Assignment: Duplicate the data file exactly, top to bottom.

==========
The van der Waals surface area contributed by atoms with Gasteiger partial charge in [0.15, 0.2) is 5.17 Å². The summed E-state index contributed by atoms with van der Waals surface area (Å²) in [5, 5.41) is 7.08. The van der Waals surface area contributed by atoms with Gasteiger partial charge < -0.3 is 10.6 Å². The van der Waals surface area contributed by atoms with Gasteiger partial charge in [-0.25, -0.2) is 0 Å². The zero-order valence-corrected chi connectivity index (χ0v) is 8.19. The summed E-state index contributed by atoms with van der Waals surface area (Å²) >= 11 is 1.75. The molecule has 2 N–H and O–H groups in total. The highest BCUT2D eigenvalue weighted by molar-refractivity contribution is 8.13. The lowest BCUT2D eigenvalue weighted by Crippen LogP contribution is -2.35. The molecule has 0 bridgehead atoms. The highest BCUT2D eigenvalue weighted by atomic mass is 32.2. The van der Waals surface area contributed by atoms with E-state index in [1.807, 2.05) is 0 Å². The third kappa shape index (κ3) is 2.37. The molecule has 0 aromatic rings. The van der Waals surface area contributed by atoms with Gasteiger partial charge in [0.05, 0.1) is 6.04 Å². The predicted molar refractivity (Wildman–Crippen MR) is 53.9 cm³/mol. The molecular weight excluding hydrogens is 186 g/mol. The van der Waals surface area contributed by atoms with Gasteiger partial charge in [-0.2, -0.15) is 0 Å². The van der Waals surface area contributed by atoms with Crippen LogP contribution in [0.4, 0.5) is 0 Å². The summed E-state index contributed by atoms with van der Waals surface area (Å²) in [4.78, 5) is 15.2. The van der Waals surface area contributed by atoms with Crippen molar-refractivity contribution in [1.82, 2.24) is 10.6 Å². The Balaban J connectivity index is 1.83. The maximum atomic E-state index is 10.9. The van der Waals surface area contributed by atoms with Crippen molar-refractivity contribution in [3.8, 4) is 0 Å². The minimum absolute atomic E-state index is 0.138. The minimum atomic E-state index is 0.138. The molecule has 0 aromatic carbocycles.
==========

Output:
The van der Waals surface area contributed by atoms with Gasteiger partial charge in [0.15, 0.2) is 5.17 Å². The summed E-state index contributed by atoms with van der Waals surface area (Å²) in [5, 5.41) is 7.08. The van der Waals surface area contributed by atoms with Gasteiger partial charge < -0.3 is 10.6 Å². The van der Waals surface area contributed by atoms with Gasteiger partial charge in [-0.25, -0.2) is 0 Å². The zero-order valence-corrected chi connectivity index (χ0v) is 8.19. The summed E-state index contributed by atoms with van der Waals surface area (Å²) >= 11 is 1.75. The molecule has 2 N–H and O–H groups in total. The highest BCUT2D eigenvalue weighted by molar-refractivity contribution is 8.13. The lowest BCUT2D eigenvalue weighted by Crippen LogP contribution is -2.35. The molecule has 0 bridgehead atoms. The highest BCUT2D eigenvalue weighted by atomic mass is 32.2. The van der Waals surface area contributed by atoms with E-state index in [1.807, 2.05) is 0 Å². The third kappa shape index (κ3) is 2.37. The molecule has 0 aromatic rings. The van der Waals surface area contributed by atoms with Gasteiger partial charge in [0.05, 0.1) is 6.04 Å². The predicted molar refractivity (Wildman–Crippen MR) is 53.9 cm³/mol. The molecular weight excluding hydrogens is 186 g/mol. The van der Waals surface area contributed by atoms with Gasteiger partial charge in [-0.2, -0.15) is 0 Å². The van der Waals surface area contributed by atoms with Crippen LogP contribution in [0.4, 0.5) is 0 Å². The summed E-state index contributed by atoms with van der Waals surface area (Å²) in [4.78, 5) is 15.2. The van der Waals surface area contributed by atoms with Crippen molar-refractivity contribution in [1.82, 2.24) is 10.6 Å². The Balaban J connectivity index is 1.83. The maximum atomic E-state index is 10.9. The van der Waals surface area contributed by atoms with Crippen molar-refractivity contribution in [3.8, 4) is 0 Å². The minimum absolute atomic E-state index is 0.138. The minimum atomic E-state index is 0.138. The molecule has 0 aromatic carbocycles.